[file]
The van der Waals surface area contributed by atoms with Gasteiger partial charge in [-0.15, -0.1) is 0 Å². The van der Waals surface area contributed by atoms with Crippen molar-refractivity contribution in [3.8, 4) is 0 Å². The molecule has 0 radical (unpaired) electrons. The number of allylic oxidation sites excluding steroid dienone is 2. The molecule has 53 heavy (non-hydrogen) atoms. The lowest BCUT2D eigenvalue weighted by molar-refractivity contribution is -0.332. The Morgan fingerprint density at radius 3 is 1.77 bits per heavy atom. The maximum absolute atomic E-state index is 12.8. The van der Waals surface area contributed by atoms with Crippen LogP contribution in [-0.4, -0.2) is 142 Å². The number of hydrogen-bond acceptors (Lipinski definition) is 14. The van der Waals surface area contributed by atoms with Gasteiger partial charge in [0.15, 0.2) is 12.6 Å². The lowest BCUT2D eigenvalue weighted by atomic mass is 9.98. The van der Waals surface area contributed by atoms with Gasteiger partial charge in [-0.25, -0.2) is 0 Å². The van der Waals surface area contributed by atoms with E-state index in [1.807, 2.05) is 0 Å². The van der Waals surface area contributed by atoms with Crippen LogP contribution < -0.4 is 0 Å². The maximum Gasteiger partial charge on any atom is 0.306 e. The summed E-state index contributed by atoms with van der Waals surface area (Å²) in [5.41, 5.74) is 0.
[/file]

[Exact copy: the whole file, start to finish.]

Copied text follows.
The van der Waals surface area contributed by atoms with Gasteiger partial charge in [-0.15, -0.1) is 0 Å². The van der Waals surface area contributed by atoms with Crippen molar-refractivity contribution in [3.8, 4) is 0 Å². The molecule has 0 radical (unpaired) electrons. The number of allylic oxidation sites excluding steroid dienone is 2. The molecule has 53 heavy (non-hydrogen) atoms. The lowest BCUT2D eigenvalue weighted by molar-refractivity contribution is -0.332. The Morgan fingerprint density at radius 3 is 1.77 bits per heavy atom. The maximum absolute atomic E-state index is 12.8. The van der Waals surface area contributed by atoms with Crippen LogP contribution in [-0.4, -0.2) is 142 Å². The number of hydrogen-bond acceptors (Lipinski definition) is 14. The van der Waals surface area contributed by atoms with Gasteiger partial charge in [0.15, 0.2) is 12.6 Å². The lowest BCUT2D eigenvalue weighted by atomic mass is 9.98. The van der Waals surface area contributed by atoms with Gasteiger partial charge in [-0.25, -0.2) is 0 Å². The van der Waals surface area contributed by atoms with E-state index in [1.807, 2.05) is 0 Å². The van der Waals surface area contributed by atoms with Crippen LogP contribution < -0.4 is 0 Å². The maximum Gasteiger partial charge on any atom is 0.306 e. The summed E-state index contributed by atoms with van der Waals surface area (Å²) in [5.41, 5.74) is 0.